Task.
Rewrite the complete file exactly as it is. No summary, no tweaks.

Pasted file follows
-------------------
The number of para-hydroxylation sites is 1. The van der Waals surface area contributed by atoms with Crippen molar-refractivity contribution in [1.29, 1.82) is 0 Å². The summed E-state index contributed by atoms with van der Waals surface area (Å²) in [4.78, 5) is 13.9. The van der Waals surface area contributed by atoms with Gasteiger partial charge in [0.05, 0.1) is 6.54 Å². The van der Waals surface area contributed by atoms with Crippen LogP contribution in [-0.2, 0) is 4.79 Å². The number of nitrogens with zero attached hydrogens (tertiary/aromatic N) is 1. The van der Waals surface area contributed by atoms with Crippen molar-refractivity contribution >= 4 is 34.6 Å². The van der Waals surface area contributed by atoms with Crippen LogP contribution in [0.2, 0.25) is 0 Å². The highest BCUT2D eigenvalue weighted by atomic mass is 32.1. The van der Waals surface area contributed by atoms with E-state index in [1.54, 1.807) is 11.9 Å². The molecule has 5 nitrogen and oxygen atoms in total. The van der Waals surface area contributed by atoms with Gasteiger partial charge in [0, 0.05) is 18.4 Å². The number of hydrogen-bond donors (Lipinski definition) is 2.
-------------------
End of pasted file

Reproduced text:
The number of para-hydroxylation sites is 1. The van der Waals surface area contributed by atoms with Crippen molar-refractivity contribution in [1.29, 1.82) is 0 Å². The summed E-state index contributed by atoms with van der Waals surface area (Å²) in [4.78, 5) is 13.9. The van der Waals surface area contributed by atoms with Gasteiger partial charge in [0.05, 0.1) is 6.54 Å². The van der Waals surface area contributed by atoms with Crippen LogP contribution in [-0.2, 0) is 4.79 Å². The number of nitrogens with zero attached hydrogens (tertiary/aromatic N) is 1. The van der Waals surface area contributed by atoms with Crippen molar-refractivity contribution >= 4 is 34.6 Å². The van der Waals surface area contributed by atoms with Crippen LogP contribution in [0.2, 0.25) is 0 Å². The highest BCUT2D eigenvalue weighted by atomic mass is 32.1. The van der Waals surface area contributed by atoms with E-state index in [1.54, 1.807) is 11.9 Å². The molecule has 5 nitrogen and oxygen atoms in total. The van der Waals surface area contributed by atoms with Gasteiger partial charge in [0, 0.05) is 18.4 Å². The number of hydrogen-bond donors (Lipinski definition) is 2.